Jesus Mythicist/Historicist discussion of Daniel Gullotta and David Fitzgerald

Creative Commons License

This work is licensed under a Creative Commons Attribution 4.0 International License.

by Neil Godfrey

A few days ago I posted If you’re as sick of the Jesus Mythicist/Historicist debate as I am . . .

That discussion has come and gone and is now found on the Miami Valley Skeptics podcast.

H/t the Otagosh blog — Fitzgerald vs Gullotta – Discussing Jesus

I haven’t heard more than a few snippets of it so far.


About an hour after the above: concur with Gavin Rumney (Otagosh) that it ended on a skewed note — with Tom Harpur, Thomas Brodie, van der Kaalj and others (not counting Buddhists) it is a mistake to think that mythicism is the preserve of atheists. (Check the Who’s Who page.)

The following two tabs change content below.

Neil Godfrey

Neil is the author of this post. To read more about Neil, see our About page.

Latest posts by Neil Godfrey (see all)

If you enjoyed this post, please consider donating to Vridar. Thanks!

4 thoughts on “Jesus Mythicist/Historicist discussion of Daniel Gullotta and David Fitzgerald”

  1. Listened to the apodcast. Really nothing too new. Interesting Daniels apologist veil slipped a couple of times. One interesting thing he said though, was that Mythicists need to go through the academic process, get the degrees, etc, etc. Folks like Tommy Thompson have proven that that’s not that easy if you have contrary opinions. Also, frankly,,why would you want to? I think most would rather be drug behind a pickup than make a life’s work out of this. Also, Daniel says not to discount Christian scholars as sources. I disagree. By definition, a Christian already thinks that Jesus is divine, so of course he lived. They are biased beyond redemption from the get go.

    1. Yes, I was not impressed either with that call for mythicists to “do the hard yards” etc — it sounded like he wanted to get in the obligatory appeal to authority and attack from those hostile to mythicism (not just disagreeing with it) from the likes of McGrath and Hurtado while conveniently overlooking both the mythicists and those genuinely open to the mythicist question who, as you point out, certainly do have “the hard yards” behind them. See the Who’s Who page here for many of their names.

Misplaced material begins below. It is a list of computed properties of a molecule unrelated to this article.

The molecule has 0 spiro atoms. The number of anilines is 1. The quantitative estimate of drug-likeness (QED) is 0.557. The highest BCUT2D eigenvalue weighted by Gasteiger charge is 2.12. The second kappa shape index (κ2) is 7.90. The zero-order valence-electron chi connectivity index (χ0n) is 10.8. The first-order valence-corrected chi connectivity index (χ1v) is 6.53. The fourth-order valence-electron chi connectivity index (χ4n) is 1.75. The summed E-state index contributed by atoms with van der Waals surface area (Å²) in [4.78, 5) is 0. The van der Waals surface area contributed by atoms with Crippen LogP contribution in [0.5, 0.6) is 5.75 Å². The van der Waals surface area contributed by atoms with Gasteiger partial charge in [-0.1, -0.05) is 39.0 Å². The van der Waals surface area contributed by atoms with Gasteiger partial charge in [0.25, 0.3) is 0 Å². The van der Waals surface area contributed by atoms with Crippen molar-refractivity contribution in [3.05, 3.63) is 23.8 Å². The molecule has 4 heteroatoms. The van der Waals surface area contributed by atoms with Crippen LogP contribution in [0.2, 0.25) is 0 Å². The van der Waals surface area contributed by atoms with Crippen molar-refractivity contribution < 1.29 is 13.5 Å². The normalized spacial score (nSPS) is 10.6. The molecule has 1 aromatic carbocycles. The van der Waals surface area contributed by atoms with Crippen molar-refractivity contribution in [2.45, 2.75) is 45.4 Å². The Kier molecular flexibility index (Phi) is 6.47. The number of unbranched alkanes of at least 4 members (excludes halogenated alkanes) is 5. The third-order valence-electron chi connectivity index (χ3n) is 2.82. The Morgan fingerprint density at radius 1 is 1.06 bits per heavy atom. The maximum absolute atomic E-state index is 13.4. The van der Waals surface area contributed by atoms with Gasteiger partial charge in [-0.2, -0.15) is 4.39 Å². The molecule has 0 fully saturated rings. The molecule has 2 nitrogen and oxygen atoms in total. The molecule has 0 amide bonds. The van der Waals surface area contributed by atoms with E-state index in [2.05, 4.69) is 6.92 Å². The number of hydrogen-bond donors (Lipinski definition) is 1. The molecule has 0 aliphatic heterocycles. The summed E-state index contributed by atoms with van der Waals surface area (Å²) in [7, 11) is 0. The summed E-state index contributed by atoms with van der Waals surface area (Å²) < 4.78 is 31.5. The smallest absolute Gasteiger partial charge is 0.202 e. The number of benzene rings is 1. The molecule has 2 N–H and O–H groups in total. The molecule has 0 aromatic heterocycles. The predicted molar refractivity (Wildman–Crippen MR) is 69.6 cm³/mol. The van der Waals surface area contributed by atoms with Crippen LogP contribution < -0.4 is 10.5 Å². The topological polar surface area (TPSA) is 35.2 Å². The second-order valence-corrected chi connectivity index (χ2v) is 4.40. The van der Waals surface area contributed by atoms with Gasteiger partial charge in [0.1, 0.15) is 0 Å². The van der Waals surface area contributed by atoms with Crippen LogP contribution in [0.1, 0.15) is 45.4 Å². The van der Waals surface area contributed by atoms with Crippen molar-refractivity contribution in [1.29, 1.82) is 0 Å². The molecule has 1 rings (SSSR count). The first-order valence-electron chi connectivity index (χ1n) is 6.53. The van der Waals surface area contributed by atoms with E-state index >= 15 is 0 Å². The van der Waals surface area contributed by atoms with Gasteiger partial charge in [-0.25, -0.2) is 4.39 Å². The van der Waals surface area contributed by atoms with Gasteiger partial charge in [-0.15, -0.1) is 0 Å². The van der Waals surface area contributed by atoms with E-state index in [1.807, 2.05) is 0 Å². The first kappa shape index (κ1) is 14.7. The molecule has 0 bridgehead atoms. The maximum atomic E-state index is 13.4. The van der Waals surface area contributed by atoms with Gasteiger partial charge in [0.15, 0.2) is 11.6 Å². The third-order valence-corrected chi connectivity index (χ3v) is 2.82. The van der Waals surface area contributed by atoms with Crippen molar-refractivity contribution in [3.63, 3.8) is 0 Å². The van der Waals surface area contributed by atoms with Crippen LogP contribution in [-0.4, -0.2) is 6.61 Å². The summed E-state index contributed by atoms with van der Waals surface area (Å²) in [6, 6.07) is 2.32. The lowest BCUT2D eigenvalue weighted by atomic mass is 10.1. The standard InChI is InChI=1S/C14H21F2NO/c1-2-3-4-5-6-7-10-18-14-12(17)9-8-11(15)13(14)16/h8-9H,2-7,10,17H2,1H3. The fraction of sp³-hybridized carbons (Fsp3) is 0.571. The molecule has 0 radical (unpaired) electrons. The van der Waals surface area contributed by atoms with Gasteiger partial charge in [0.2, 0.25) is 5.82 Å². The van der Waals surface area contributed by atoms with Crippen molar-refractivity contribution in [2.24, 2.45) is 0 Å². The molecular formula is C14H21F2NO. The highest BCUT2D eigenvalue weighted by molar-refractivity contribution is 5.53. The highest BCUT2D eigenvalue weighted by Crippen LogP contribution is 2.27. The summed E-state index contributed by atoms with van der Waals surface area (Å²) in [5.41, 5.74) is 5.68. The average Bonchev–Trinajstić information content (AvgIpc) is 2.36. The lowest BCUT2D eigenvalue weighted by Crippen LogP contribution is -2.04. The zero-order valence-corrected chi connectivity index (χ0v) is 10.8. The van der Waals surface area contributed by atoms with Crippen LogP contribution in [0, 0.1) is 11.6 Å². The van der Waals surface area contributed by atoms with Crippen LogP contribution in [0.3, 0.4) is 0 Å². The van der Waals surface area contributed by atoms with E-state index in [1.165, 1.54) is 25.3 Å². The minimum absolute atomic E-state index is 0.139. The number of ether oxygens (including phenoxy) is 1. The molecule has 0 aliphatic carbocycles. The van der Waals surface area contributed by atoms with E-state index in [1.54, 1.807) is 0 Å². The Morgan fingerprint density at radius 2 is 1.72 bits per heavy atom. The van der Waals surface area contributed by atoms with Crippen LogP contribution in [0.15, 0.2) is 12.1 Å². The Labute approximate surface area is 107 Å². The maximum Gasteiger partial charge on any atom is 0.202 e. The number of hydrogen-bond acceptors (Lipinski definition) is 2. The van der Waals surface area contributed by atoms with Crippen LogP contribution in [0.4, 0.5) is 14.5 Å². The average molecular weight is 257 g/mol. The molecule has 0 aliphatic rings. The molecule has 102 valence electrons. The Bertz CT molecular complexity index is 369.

That appeal to “do the hard yards” is really a back-handed way of saying “mythicists don’t know what they’re talking about — they don’t get on top of the scholarship and their arguments are rubbish” — removing from the game any serious amateur or other nonconformist. Unfortunately many mythicists don’t know the literature but sweeping them all together like this testifies more to the scholar’s laziness and lack of interest in engaging seriously with the question.

      1. Then there was the whole “something so amazing happened around the resurrection that people took notice” that he snuck in. Dude is not a neutral scholar.

  2. Having just listened to this broadcast after reading the much-maligned book by Freke and Gandy, “The Jesus Mysteries,” I was taken aback at how the discussion ended. The general agreement, between interviewer and interviewees, was that while only some members of the new atheist movement are interested in mythicism, the subject, by its very nature, skews to atheism because it shares similar views about spirituality and metaphysics.

    I’m too advanced in years to be embarrassed to say that I found “The Jesus Mysteries” not only interesting but moving. However mythological itself the book’s underlying concept may be (that “softer” Gnostic forms of Christianity were in hot competition with “harder” literalist forms before the latter became official Christendom), it struck not only an intellectual but a spiritual chord with me–an uplifting thought that an open-minded, inclusive, non-judgmental Christianity may have existed and THRIVED at the very beginning.

    I was raised in a typical liberal Protestant church that was, among others in my mid-sized American city, a beehive of social groups and activities for all ages, and where dogma and strict doctrine were virtually non-existent. While my church lacked the prophetic edge necessary for authentic Christianity, it was a nurturing and constructive environment which, along with its mainline kin, slowly gave way to fundamentalism/evangelism on the right hand, and total secularism on the left.

    As I look back, it becomes increasingly clear to me that the demise of these strong institutions of liberal religion left a huge gap–or better yet, a deep wound–in American society, which nothing since has even attempted to mend or fill. Freke and Gandy may be stretching when they suggest that the defeat of Gnostic Christianity by Literalist Christianity paved the way for the fall of the Roman Empire, but if so, then I’m guilty of the same when it comes to the empire known as America.

Leave a Comment

Your email address will not be published. Required fields are marked *

This site uses Akismet to reduce spam. Learn how your comment data is processed.

Discover more from Vridar

Subscribe now to keep reading and get access to the full archive.

Continue reading